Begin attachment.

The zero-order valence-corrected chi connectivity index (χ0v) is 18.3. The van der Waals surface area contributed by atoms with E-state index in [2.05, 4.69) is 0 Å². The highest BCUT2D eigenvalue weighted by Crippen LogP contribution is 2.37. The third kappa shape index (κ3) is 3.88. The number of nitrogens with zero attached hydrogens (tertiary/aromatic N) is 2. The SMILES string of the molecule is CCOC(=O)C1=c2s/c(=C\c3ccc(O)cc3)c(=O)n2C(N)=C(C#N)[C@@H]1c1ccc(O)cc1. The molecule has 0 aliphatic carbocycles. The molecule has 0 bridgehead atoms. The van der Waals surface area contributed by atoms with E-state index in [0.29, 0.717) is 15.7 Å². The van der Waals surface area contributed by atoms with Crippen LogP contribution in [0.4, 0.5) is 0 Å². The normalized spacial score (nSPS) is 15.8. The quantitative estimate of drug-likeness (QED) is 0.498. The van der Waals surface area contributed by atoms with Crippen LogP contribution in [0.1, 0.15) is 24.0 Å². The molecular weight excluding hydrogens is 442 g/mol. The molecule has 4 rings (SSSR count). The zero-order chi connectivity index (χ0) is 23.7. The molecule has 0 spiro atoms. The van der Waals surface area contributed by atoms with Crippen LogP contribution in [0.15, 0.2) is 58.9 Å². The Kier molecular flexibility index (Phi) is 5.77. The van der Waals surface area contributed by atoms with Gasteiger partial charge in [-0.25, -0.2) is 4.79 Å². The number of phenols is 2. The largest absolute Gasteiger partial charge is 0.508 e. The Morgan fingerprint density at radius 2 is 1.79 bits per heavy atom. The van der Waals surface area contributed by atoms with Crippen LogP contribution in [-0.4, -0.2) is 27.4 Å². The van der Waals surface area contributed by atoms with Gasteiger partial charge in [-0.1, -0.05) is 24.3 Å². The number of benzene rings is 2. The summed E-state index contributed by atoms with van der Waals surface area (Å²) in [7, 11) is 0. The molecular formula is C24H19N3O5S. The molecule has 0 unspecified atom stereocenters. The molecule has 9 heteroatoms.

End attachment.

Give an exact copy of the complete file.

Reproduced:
The zero-order valence-corrected chi connectivity index (χ0v) is 18.3. The van der Waals surface area contributed by atoms with E-state index in [2.05, 4.69) is 0 Å². The highest BCUT2D eigenvalue weighted by Crippen LogP contribution is 2.37. The third kappa shape index (κ3) is 3.88. The number of nitrogens with zero attached hydrogens (tertiary/aromatic N) is 2. The SMILES string of the molecule is CCOC(=O)C1=c2s/c(=C\c3ccc(O)cc3)c(=O)n2C(N)=C(C#N)[C@@H]1c1ccc(O)cc1. The molecule has 0 aliphatic carbocycles. The molecule has 0 bridgehead atoms. The van der Waals surface area contributed by atoms with E-state index in [0.29, 0.717) is 15.7 Å². The van der Waals surface area contributed by atoms with Crippen LogP contribution in [0.4, 0.5) is 0 Å². The normalized spacial score (nSPS) is 15.8. The quantitative estimate of drug-likeness (QED) is 0.498. The van der Waals surface area contributed by atoms with Crippen LogP contribution in [0.1, 0.15) is 24.0 Å². The molecular weight excluding hydrogens is 442 g/mol. The molecule has 4 rings (SSSR count). The zero-order chi connectivity index (χ0) is 23.7. The molecule has 0 spiro atoms. The van der Waals surface area contributed by atoms with Crippen LogP contribution in [0.15, 0.2) is 58.9 Å². The Kier molecular flexibility index (Phi) is 5.77. The van der Waals surface area contributed by atoms with Gasteiger partial charge in [-0.25, -0.2) is 4.79 Å². The number of phenols is 2. The largest absolute Gasteiger partial charge is 0.508 e. The Morgan fingerprint density at radius 2 is 1.79 bits per heavy atom. The van der Waals surface area contributed by atoms with Crippen LogP contribution in [-0.4, -0.2) is 27.4 Å². The van der Waals surface area contributed by atoms with Gasteiger partial charge in [-0.1, -0.05) is 24.3 Å². The number of benzene rings is 2. The summed E-state index contributed by atoms with van der Waals surface area (Å²) in [7, 11) is 0. The molecular formula is C24H19N3O5S. The molecule has 0 unspecified atom stereocenters. The molecule has 9 heteroatoms.